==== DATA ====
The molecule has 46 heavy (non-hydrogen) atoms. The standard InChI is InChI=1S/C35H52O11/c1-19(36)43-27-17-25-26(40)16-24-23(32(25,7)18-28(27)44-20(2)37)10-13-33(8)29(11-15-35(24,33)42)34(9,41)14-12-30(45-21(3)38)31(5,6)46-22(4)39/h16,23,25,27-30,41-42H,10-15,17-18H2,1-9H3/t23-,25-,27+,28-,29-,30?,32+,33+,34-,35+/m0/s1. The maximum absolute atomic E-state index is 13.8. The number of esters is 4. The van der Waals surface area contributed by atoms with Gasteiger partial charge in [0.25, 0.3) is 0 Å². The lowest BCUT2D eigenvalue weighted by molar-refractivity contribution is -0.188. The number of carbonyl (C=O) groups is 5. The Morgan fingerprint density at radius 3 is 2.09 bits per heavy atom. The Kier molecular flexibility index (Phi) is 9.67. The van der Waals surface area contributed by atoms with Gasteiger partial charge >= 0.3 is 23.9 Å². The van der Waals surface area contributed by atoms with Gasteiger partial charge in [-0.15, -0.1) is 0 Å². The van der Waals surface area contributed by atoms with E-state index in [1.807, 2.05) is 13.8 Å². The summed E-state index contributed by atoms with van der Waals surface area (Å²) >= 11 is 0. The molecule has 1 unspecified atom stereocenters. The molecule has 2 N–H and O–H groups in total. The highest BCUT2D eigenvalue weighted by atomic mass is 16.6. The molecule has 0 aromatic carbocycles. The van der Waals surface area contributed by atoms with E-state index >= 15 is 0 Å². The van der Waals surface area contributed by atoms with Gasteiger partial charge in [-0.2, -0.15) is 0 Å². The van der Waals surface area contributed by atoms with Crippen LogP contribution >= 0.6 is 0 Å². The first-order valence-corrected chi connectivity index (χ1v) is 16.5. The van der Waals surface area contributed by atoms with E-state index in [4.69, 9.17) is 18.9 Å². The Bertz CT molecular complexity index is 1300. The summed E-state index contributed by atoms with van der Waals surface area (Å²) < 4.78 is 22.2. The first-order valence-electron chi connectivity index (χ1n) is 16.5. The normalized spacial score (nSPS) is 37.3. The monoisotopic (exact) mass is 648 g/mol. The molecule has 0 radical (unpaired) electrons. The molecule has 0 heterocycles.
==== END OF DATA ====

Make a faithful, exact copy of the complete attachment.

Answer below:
The molecule has 46 heavy (non-hydrogen) atoms. The standard InChI is InChI=1S/C35H52O11/c1-19(36)43-27-17-25-26(40)16-24-23(32(25,7)18-28(27)44-20(2)37)10-13-33(8)29(11-15-35(24,33)42)34(9,41)14-12-30(45-21(3)38)31(5,6)46-22(4)39/h16,23,25,27-30,41-42H,10-15,17-18H2,1-9H3/t23-,25-,27+,28-,29-,30?,32+,33+,34-,35+/m0/s1. The maximum absolute atomic E-state index is 13.8. The number of esters is 4. The van der Waals surface area contributed by atoms with Gasteiger partial charge in [0.25, 0.3) is 0 Å². The lowest BCUT2D eigenvalue weighted by molar-refractivity contribution is -0.188. The number of carbonyl (C=O) groups is 5. The Morgan fingerprint density at radius 3 is 2.09 bits per heavy atom. The Kier molecular flexibility index (Phi) is 9.67. The van der Waals surface area contributed by atoms with Gasteiger partial charge >= 0.3 is 23.9 Å². The van der Waals surface area contributed by atoms with Gasteiger partial charge in [-0.15, -0.1) is 0 Å². The van der Waals surface area contributed by atoms with E-state index in [1.807, 2.05) is 13.8 Å². The summed E-state index contributed by atoms with van der Waals surface area (Å²) >= 11 is 0. The molecule has 1 unspecified atom stereocenters. The molecule has 2 N–H and O–H groups in total. The highest BCUT2D eigenvalue weighted by atomic mass is 16.6. The molecule has 0 aromatic carbocycles. The van der Waals surface area contributed by atoms with E-state index >= 15 is 0 Å². The van der Waals surface area contributed by atoms with Gasteiger partial charge in [-0.2, -0.15) is 0 Å². The van der Waals surface area contributed by atoms with Crippen LogP contribution >= 0.6 is 0 Å². The first-order valence-corrected chi connectivity index (χ1v) is 16.5. The van der Waals surface area contributed by atoms with E-state index in [4.69, 9.17) is 18.9 Å². The Bertz CT molecular complexity index is 1300. The summed E-state index contributed by atoms with van der Waals surface area (Å²) < 4.78 is 22.2. The first-order valence-electron chi connectivity index (χ1n) is 16.5. The normalized spacial score (nSPS) is 37.3. The monoisotopic (exact) mass is 648 g/mol. The molecule has 0 radical (unpaired) electrons. The molecule has 0 heterocycles.